The great thing about a video store is being able to walk right in, see what's available on the shelf, and then grab what you like for some instant home theater gratification. The bad thing about video stores is that getting your rental back on time can be a hassle, not to mention the late fees the stores count on to bolster their profits.
Ask most folks what it will take to get HDTV rolling and the answer is content, content, and more content. Two weeks ago, Discovery Network announced its <A HREF="http://www.guidetohometheater.com/shownews.cgi?1273">first all HDTV 24-hour/day</A> channel, which is set to go live in a couple of months, and last week Showtime Networks and DirecTV announced that the satellite provider will carry the East Coast SHO HDTV channel beginning April 30.
Federal Communications Chairman Michael Powell isn't the only powerful figure in Washington who is working toward a solution to the digital television impasse. Rep. Billy Tauzin (R-LA) is doing his part, too.
Sunfire Corporation has introduced the third generation of its Theater Grand surround sound processors. The new Theater Grand III supports all current surround formats, including Dolby Digital 7.1 Surround EX, and is software upgradeable via a watermarked CD.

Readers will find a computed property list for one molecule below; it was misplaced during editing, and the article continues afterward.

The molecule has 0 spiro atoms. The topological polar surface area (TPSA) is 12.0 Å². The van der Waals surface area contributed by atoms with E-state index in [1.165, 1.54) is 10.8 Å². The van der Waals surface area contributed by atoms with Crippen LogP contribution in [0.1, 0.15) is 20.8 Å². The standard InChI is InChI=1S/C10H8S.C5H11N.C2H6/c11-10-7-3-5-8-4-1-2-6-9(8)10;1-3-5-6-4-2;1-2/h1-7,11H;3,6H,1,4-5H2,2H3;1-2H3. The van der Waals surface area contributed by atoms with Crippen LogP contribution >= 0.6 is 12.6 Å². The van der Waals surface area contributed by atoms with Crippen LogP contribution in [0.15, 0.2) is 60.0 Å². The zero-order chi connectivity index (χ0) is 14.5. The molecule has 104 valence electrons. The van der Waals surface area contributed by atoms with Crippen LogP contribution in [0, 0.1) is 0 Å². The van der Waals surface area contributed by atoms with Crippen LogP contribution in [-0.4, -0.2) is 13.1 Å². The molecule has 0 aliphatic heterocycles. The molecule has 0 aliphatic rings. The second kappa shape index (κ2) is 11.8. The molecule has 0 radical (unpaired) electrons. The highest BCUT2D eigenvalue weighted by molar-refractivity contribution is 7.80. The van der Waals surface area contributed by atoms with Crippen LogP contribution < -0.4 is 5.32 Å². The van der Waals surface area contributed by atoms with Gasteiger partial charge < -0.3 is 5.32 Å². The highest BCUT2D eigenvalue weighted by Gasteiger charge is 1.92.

<I>Michael Douglas, Kathleen Tuner, Danny DeVito, Marianne Sägebrecht. Directed by Danny DeVito. Aspect ratio: 1:85:1 (anamorphic). Dolby Digital 2.0 Surround. 116 minutes. 1989. 20th Century Fox 25392. R. $19.98.</I>
<I>John Cameron Mitchell, Andrea Martin, Michael Pitt, Miriam Shor. Directed by John Cameron Mitchell. Aspect ratio: 1.85:1 (anamorphic). Dolby Digital 5.1, DTS 5.1, Dolby Surround (English). 91 minutes. 2001. New Line N5401. R. $24.98.</I>
One of the hottest buzz phases in telecommunications is "video-on-demand," a service that allows customers to plug into the universal content library and watch anything they wish whenever they wish. VOD and interactive television (ITV) are the twin holy grails of cable companies and Internet service providers.
High definition television has been slow to gain traction in consumer markets, partly due to ongoing struggles between the content providers and equipment manufacturers. Movie studios wish to restrict the consumer's use of an HDTV signal while manufacturers recognize that consumers will be slow to embrace any technology that becomes too cumbersome or restrictive to implement.